is planning to open three data centres in Europe, as well as create 500 additional jobs there after posting a 41% jump in European revenue during its fiscal 2014.

The company will open its first UK data centre in August and additional ones in France and Germany during 2015, according to an announcement yesterday. first announced plans for the UK centre in May 2013.

While lowering application latency is one common reason cloud software vendors expand data centre operations,'s planned investments in Europe could also serve to ease potential jitters being felt by European customers over storing their information in US locations following revelations of spying by the US National Security Agency.

A spokesperson denied this was a consideration in the company's plans, saying the new data centres will be built "as a result of our tremendous growth and customer momentum" in Europe.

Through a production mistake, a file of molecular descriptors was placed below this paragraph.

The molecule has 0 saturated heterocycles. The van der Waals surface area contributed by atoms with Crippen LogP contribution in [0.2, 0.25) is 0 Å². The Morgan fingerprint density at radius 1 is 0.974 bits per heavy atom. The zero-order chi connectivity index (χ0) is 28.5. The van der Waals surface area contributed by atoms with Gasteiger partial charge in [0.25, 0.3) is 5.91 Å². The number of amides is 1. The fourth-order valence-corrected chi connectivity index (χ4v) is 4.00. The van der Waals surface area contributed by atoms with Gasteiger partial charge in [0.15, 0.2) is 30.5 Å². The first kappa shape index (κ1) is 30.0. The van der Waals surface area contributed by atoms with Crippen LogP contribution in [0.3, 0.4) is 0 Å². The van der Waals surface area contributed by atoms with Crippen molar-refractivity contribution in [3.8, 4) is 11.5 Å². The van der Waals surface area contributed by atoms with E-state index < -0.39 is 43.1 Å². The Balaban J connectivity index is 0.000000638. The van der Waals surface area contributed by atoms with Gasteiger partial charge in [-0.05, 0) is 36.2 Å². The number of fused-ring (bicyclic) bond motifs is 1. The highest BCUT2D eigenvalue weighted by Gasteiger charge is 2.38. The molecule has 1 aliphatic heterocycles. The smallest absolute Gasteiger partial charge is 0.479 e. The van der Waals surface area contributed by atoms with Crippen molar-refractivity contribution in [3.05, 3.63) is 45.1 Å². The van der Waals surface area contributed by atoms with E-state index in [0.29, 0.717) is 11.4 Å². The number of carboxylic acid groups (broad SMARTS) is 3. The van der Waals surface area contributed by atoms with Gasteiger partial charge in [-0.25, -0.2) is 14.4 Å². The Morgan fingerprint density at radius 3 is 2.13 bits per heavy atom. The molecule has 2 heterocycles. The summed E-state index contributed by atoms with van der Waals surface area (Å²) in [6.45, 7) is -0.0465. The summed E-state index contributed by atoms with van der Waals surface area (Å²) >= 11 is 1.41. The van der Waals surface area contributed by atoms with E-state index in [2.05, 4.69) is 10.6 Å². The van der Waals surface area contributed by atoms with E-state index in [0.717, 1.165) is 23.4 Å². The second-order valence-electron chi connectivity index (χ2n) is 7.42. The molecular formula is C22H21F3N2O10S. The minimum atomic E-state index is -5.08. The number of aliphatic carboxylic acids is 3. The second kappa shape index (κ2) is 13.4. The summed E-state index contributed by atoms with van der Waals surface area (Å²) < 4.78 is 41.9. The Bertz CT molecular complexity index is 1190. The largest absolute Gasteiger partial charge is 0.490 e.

The additional centres will also give more infrastructure for load balancing and disaster recovery for its growing family of cloud software products.

"All major US cloud companies are adding European data centres and ones in Asia-Pacific," said analyst Ray Wang, chairman and founder of Constellation Research. "I think the impact of the NSA and Snowden has been a catalyst, as well as tightening data privacy laws."

In August, the Information Technology and Innovation Foundation released a study that estimated the US cloud computing industry could lose up to $35 billion over the following three years from fallout over the Snowden revelations.

But by building out a global data centre footprint and making sure current and prospective customers know about it, and other SaaS (software-as-a-service) vendors stand to sidestep that financial hit.